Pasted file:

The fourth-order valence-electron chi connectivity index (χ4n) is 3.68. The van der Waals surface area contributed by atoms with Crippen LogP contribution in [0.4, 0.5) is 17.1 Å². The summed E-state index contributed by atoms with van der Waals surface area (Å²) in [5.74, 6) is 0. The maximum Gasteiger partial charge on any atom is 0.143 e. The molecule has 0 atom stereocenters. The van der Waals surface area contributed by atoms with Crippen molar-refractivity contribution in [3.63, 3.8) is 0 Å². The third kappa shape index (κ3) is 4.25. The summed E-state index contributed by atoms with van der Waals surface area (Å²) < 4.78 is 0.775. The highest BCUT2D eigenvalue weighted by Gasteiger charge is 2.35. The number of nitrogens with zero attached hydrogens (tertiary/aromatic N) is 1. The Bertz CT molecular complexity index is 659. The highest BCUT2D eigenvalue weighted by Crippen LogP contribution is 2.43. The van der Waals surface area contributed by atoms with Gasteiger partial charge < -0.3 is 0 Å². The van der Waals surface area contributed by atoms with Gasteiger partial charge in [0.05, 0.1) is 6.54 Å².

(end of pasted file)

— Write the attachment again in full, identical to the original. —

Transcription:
The fourth-order valence-electron chi connectivity index (χ4n) is 3.68. The van der Waals surface area contributed by atoms with Crippen LogP contribution in [0.4, 0.5) is 17.1 Å². The summed E-state index contributed by atoms with van der Waals surface area (Å²) in [5.74, 6) is 0. The maximum Gasteiger partial charge on any atom is 0.143 e. The molecule has 0 atom stereocenters. The van der Waals surface area contributed by atoms with Crippen molar-refractivity contribution in [3.63, 3.8) is 0 Å². The third kappa shape index (κ3) is 4.25. The summed E-state index contributed by atoms with van der Waals surface area (Å²) < 4.78 is 0.775. The highest BCUT2D eigenvalue weighted by Gasteiger charge is 2.35. The number of nitrogens with zero attached hydrogens (tertiary/aromatic N) is 1. The Bertz CT molecular complexity index is 659. The highest BCUT2D eigenvalue weighted by Crippen LogP contribution is 2.43. The van der Waals surface area contributed by atoms with Gasteiger partial charge < -0.3 is 0 Å². The van der Waals surface area contributed by atoms with Gasteiger partial charge in [0.05, 0.1) is 6.54 Å².